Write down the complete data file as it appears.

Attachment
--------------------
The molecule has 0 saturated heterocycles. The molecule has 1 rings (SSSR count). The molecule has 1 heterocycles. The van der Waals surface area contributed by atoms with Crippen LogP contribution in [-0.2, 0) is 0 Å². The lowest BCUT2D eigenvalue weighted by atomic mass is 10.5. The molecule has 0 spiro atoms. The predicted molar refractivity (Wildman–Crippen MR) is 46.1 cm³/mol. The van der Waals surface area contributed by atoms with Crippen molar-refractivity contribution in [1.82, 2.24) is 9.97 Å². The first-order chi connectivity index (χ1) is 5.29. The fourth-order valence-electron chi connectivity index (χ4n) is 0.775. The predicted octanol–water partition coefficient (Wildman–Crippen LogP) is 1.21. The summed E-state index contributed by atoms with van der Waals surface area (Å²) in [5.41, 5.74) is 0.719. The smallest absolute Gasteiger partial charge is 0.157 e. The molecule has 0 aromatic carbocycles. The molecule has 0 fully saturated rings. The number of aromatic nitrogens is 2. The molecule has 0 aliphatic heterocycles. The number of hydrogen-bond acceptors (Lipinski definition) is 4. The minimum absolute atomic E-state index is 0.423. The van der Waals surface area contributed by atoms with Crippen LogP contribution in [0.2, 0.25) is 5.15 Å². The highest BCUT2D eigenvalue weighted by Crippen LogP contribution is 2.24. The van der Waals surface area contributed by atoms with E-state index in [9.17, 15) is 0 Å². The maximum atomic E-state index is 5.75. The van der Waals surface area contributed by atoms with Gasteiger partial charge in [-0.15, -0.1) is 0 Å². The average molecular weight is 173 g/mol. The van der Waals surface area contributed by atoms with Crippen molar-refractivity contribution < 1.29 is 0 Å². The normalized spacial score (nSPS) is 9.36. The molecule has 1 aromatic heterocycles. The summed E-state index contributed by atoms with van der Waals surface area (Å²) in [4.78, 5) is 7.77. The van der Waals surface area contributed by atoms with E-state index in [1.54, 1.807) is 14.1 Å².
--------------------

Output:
The molecule has 0 saturated heterocycles. The molecule has 1 rings (SSSR count). The molecule has 1 heterocycles. The van der Waals surface area contributed by atoms with Crippen LogP contribution in [-0.2, 0) is 0 Å². The lowest BCUT2D eigenvalue weighted by atomic mass is 10.5. The molecule has 0 spiro atoms. The predicted molar refractivity (Wildman–Crippen MR) is 46.1 cm³/mol. The van der Waals surface area contributed by atoms with Crippen molar-refractivity contribution in [1.82, 2.24) is 9.97 Å². The first-order chi connectivity index (χ1) is 5.29. The fourth-order valence-electron chi connectivity index (χ4n) is 0.775. The predicted octanol–water partition coefficient (Wildman–Crippen LogP) is 1.21. The summed E-state index contributed by atoms with van der Waals surface area (Å²) in [5.41, 5.74) is 0.719. The smallest absolute Gasteiger partial charge is 0.157 e. The molecule has 0 aromatic carbocycles. The molecule has 0 fully saturated rings. The number of aromatic nitrogens is 2. The molecule has 0 aliphatic heterocycles. The number of hydrogen-bond acceptors (Lipinski definition) is 4. The minimum absolute atomic E-state index is 0.423. The van der Waals surface area contributed by atoms with Crippen LogP contribution in [0.2, 0.25) is 5.15 Å². The highest BCUT2D eigenvalue weighted by Crippen LogP contribution is 2.24. The van der Waals surface area contributed by atoms with E-state index in [9.17, 15) is 0 Å². The maximum atomic E-state index is 5.75. The van der Waals surface area contributed by atoms with Gasteiger partial charge in [-0.15, -0.1) is 0 Å². The average molecular weight is 173 g/mol. The van der Waals surface area contributed by atoms with Crippen molar-refractivity contribution < 1.29 is 0 Å². The normalized spacial score (nSPS) is 9.36. The molecule has 1 aromatic heterocycles. The summed E-state index contributed by atoms with van der Waals surface area (Å²) in [4.78, 5) is 7.77. The van der Waals surface area contributed by atoms with E-state index in [1.54, 1.807) is 14.1 Å².